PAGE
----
*

Among Paula’s many other, and already described, responsibilities, is the one of taking care of her granddaughter, while her mom – who happens to be my goddaughter – goes to work. Sometimes, however, when my sister is even busier than what I call her “normal state-of-busy”, other relatives look after two year old Maria – a tiny, beautiful, rambunctious replica of her grandma at the same age, and equally crazy about all things of nature and animals.

That particular day, when Paula returned home after a hectic morning, spent running about a million different errands, Ju, Maria’s other grandmother, who had come over to baby-sit in my sister’s absence, signalled a small, greyish-brown, hirsute “sphere”, lying perfectly still on the kitchen’s doormat. “Preta (one of Paula’s many housedogs) brought “that” in a while ago; I shut all the dogs in the laundry room, so they wouldn’t trash it, but you’d better check out what it is, exactly, and whether it’s alive, because I don’t dare touching it myself!”, she added, with a shudder. Intrigued, Paula dropped her purse and her shopping bags, and, to the accompaniment of a chorus of excited barks from the laundry room next door, as well as of Maria’s screams of high glee, she knelt on the doormat, and very gently picked up the creature, not much bigger than a walnut. “Why”, she exclaimed, “it’s a baby hedgehog! But”, and she turned it around, cradling it upside down in her hands, “it’s so still and cold, I wonder if it’s dead!”

Determined to find out, Paula went into action immediately. While Ju patiently tried to control a frantically squirming Maria, more than eager to join in the rescue mission, my sister took the small animal to the lawn in the backyard, and placed it there, in the hope that, after a while, in that quiet, more natural environment, away from scary noises and smells, it would begin to come out of its tightly curled, ball-like position. When, however, after what she thought was a long enough wait, nothing happened, Paula, never one to give up on anything without trying a variety of alternative strategies first, decided to do… exactly that, and switched to an impromptu “plan B” without further delay . And so the inert little creature was carried back to the house, more precisely into Paula’s bedroom – where it was lovingly placed inside a dog-carrier, snugly wrapped in terry-cloth towels, and flanked by two hot-water bottles.

After yet another seemingly endless, nail-biting wait, it finally looked like “plan B” had been a good one; ever so slowly, but steadily, the hedgehog began to stir and stretch, showing a delighted Paula that it was very much alive, indeed! Soon, however, apprehension began to creep in. The little creature’s skin, under its bristly pelt, was still a glossy, bright pink, and its eyes were still closed, which meant that it was not only a baby, but actually a new-born one. And, her general knowledge of hedgehogs being quite limited, Paula really didn’t have the slightest idea of how to deal with such a young and still totally dependent one! All she knew was that it couldn’t possibly be returned to the wild, at least for a while. Nobody could know where Preta had found it, or where the nest and the mother might be, and to place the defenceless little thing anywhere in the garden or out in the fields would mean certain death, either in the teeth of predators, or from starvation. So, there was no other option; she simply had to keep the hedgehog and jolly well learn how to take care of it, pronto!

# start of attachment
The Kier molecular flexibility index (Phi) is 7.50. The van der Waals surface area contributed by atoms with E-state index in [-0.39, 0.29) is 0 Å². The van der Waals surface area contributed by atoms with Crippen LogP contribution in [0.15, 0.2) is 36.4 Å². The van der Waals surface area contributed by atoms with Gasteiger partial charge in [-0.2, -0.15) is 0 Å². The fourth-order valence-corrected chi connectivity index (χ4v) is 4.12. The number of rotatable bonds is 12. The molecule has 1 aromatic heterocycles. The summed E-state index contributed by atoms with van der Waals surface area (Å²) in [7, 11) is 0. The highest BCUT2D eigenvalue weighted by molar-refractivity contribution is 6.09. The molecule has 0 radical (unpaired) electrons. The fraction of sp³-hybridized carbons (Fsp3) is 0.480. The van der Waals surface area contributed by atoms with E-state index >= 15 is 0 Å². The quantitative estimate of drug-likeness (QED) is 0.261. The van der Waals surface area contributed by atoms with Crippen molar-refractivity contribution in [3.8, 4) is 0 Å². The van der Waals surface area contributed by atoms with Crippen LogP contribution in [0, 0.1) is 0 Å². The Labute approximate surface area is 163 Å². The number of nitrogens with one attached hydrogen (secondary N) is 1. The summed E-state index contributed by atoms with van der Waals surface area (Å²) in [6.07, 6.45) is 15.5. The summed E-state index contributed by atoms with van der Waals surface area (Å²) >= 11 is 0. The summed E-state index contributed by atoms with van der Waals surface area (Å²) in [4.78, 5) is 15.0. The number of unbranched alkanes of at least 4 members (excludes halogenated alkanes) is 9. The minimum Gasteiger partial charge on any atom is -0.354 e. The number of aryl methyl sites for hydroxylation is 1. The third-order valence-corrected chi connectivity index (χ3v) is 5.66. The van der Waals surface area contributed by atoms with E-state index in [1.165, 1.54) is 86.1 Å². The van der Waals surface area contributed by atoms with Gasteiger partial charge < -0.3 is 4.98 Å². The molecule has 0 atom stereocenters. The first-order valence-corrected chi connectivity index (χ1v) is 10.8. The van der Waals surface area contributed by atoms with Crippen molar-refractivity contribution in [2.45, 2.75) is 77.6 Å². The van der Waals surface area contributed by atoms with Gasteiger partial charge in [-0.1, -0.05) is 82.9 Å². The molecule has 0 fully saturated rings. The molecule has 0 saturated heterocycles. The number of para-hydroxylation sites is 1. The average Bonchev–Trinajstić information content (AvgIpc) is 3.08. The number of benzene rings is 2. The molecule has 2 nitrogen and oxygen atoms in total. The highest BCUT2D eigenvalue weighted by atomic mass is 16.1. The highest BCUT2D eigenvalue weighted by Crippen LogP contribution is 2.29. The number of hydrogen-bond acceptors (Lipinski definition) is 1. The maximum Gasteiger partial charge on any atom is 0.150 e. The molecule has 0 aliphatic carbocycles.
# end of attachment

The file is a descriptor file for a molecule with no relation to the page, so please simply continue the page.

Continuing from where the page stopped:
And so, the next moment, Paula was on the phone with one of the many vets she works with – a particular one who, in addition to being so kind-hearted and so extraordinarily devoted to his mission, that he charges the most ridiculously low fees for his nonetheless first-class services, also happens to be a specialist in exotic pets. When Paula told him about the “prickly” emergency she had in her hands, however, the good vet, excited as he was with the news, was also very cautious in his approach. “Hmmm, Paula, this may be a tough one. You see, it’s a European wild hedgehog you’ve got there, an orphan, and, from what you tell me, a very, very young one. And”, he explained, “contrary to African hedgehogs, which are not difficult to rear, and, given the proper nutrition and care, can make marvellous pets, European wild ones are virtually impossible to rear in captivity”. “Well”, she exclaimed, “but I can’t possibly return it to the wild! The poor thing hasn’t even opened its eyes yet, it wouldn’t stand a chance! And besides”, she added, “it seems to be famished, so, we have to do something, fast”. “Right, right!”, the vet pondered, and then added, in a resolute tone, “Ok, so here’s what you’re going to do. Mix some of that puppy formula you’ve got there, and see if the little guy takes it. In the meantime, keep it warm, and I’ll be over to check on it as soon as I can!”.